But driving home in 1967, after a long night patrolling Detroit's burning streets, McKinnon's badge and blue uniform offered no protection. He recalled two white officers who pulled him over with their guns drawn: "And I said, 'Police officer,' and smiling as I am now. I said, 'Police officer.' I had my badge. I stepped out of the car. The older officer with the silver hair, he said with his gun drawn, he said, 'Tonight you're gonna die, nigger.'
"This is a cop telling another police officer, 'I'm gonna kill you'?"
"That's right. 'Tonight you're gonna die, nigger.' I see his finger pulling the trigger, and as I dove back into my car, he started shooting at me. I hit the accelerator with my right hand, the steering wheel with my left hand, and I drove off as he was shooting at me."
"What did that tell you?"
"If a person is of that mindset to me, a fellow officer, what the hell is he gonna do to the rest of the people in our city?"
Forty-three people died during those five days in Detroit. More than 1,000 were injured. Two thousand buildings were destroyed, leaving some 400 families homeless.
Three teenagers -- Carl Cooper, Aubrey Pollard and Fred Temple -- were among those who died, shot to death, after police raided the Algiers Motel, searching for snipers.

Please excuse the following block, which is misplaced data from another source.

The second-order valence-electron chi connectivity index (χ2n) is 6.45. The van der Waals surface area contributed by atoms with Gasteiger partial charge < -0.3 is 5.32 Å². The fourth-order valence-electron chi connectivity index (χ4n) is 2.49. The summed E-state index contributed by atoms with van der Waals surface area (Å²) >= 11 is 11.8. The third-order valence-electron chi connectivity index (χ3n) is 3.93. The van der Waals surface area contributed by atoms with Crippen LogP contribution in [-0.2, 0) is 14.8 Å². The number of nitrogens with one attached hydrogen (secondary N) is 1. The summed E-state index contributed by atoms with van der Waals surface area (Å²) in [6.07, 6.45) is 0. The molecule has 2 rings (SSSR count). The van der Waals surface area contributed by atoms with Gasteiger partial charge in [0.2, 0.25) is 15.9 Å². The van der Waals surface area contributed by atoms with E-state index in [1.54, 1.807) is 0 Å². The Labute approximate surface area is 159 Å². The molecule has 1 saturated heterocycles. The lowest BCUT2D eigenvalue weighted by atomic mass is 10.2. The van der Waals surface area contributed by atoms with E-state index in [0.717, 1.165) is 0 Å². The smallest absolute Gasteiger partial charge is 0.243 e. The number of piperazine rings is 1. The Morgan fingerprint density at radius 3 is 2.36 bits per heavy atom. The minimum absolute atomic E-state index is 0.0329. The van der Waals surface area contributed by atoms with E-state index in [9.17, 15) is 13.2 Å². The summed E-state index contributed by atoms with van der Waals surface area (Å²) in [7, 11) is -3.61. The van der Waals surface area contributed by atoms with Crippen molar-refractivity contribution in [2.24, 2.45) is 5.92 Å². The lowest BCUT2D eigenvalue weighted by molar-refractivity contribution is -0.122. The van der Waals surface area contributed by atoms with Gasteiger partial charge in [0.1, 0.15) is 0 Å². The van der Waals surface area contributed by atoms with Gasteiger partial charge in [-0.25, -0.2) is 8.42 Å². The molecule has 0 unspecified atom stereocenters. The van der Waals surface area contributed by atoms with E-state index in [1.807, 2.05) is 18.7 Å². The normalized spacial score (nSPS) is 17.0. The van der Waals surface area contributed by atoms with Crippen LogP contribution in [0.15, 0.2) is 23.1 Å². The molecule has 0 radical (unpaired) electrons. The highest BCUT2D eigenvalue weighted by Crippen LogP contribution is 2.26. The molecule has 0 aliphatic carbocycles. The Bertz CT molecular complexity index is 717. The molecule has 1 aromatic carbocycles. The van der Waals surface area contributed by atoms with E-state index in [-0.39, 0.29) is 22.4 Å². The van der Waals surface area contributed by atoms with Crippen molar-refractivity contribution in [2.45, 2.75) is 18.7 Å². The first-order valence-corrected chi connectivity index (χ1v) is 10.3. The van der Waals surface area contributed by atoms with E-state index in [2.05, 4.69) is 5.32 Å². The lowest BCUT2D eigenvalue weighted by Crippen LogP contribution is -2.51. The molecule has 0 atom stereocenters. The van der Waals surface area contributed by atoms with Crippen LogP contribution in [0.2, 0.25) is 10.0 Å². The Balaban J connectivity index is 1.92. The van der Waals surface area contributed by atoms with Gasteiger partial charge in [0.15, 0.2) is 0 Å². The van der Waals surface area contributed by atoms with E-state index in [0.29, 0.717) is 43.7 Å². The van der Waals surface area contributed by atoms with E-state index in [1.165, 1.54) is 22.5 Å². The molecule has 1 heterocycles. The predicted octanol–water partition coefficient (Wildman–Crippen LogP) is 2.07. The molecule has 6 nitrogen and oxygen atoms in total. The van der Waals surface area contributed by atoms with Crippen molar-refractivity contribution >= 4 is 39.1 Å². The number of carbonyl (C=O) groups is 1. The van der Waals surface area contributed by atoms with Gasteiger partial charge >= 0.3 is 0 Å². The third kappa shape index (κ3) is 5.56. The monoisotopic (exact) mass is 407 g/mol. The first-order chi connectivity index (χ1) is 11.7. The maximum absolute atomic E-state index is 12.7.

What happened that night is the subject of a new film by Academy Award-winning director Kathryn Bigelow, called "Detroit."
"These boys were simply caught in the wrong place at the wrong time," Bigelow said.
"I had never heard of the Algiers Motel," said Miller. "Had you?"
"No. I had heard of the Detroit riots, but not the Algiers Motel, not this true crime story at the heart of it," she replied.
Seven black men and two white women were severely beaten, but survived. Their stories tell a tale of brutalization and terror.
"Spending as much time as you can with eyewitness accounts was probably the single most critical element that grounded this piece," Bigelow said. "Understanding what it would be like to be in that hallway."
John Boyega plays Melvin Dismukes, a black security guard who was also at the Algiers that night -- and who was caught between two worlds: a world of law enforcement and the world of the victim.
Miller asked Dismukes, who still works as a security guard, "Do you think about those young men?"